What do you learn in college?

As you know the topic of the future of the university, the role of MOOCs, and online learning, is highly topical these days. I happen to be interested in it too so I refer you to this David Brooks Article, called, The Practical University. It’s an interesting angle.

However I want to pull a single quote out of that:

“Think about Sheryl Sandberg’s recent book, “Lean In.” Put aside the debate about the challenges facing women in society. Focus on the tasks she describes as being important for anybody who wants to rise in this economy: the ability to be assertive in a meeting; to disagree pleasantly; to know when to interrupt and when not to; to understand the flow of discussion and how to change people’s minds; to attract mentors; to understand situations; to discern what can change and what can’t.” (from New York Times – The Practical University)

I don’t know if that’s David Brooks or Sheryl Sandberg speaking, but it does make we want to read her book. Anyway, watch how I turn this post into something about Olin College of Engineering 🙂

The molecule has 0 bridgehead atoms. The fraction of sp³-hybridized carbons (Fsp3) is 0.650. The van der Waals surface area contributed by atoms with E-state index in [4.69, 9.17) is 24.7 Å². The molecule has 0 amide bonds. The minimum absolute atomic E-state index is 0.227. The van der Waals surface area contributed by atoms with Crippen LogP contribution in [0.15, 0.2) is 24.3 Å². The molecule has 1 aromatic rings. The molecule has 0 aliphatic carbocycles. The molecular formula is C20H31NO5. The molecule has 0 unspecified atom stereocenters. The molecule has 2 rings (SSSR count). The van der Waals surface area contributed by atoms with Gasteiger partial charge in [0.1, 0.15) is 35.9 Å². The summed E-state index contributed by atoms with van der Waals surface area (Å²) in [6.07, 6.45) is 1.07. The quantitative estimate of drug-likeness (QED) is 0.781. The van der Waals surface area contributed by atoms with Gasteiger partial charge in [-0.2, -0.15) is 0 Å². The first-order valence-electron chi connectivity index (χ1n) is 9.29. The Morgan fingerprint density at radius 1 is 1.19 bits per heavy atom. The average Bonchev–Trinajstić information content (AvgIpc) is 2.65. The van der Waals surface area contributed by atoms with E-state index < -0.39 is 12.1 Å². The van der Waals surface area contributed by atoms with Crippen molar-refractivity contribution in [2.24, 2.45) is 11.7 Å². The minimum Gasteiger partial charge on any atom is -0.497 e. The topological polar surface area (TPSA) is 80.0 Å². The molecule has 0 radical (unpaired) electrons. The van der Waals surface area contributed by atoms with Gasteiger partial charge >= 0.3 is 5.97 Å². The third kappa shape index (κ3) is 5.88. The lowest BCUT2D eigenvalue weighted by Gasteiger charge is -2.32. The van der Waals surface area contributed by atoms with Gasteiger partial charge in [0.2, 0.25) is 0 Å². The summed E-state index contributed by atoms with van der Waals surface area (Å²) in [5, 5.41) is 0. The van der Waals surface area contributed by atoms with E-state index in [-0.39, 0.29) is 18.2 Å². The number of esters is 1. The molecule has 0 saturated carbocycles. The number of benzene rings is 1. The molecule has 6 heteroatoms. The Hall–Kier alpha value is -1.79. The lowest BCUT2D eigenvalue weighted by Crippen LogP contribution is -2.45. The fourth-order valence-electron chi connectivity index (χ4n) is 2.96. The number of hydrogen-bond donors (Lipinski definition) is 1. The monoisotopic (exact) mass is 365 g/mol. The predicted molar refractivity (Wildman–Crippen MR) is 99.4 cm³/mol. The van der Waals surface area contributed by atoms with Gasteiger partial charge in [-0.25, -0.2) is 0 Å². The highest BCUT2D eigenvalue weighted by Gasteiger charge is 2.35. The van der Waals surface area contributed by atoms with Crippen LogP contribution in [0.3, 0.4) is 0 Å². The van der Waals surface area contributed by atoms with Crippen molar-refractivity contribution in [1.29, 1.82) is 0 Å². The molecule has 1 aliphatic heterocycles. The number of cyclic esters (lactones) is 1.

Why is it so important (in my opinion) that college students get lots of experience working in teams from the start? Because indeed it teaches them exactly those skills in italics above. And they are indeed very important skills. And don’t assume that these skills and experiences are commonplace across colleges. In my experience this is one of the major differences of how Olin approaches its mission.

[EDUCATION] Strategic Plans – are they worth the paper they are written on?

I came across a very provocative article about why and how universities seem to often get buried in a time consuming and torturous process of strategic planning.

My experience in the private sector is that it is very easy to get sucked into a process that takes on a life of its own and sucks a massive amount of time out of the organization for very questionable outcomes.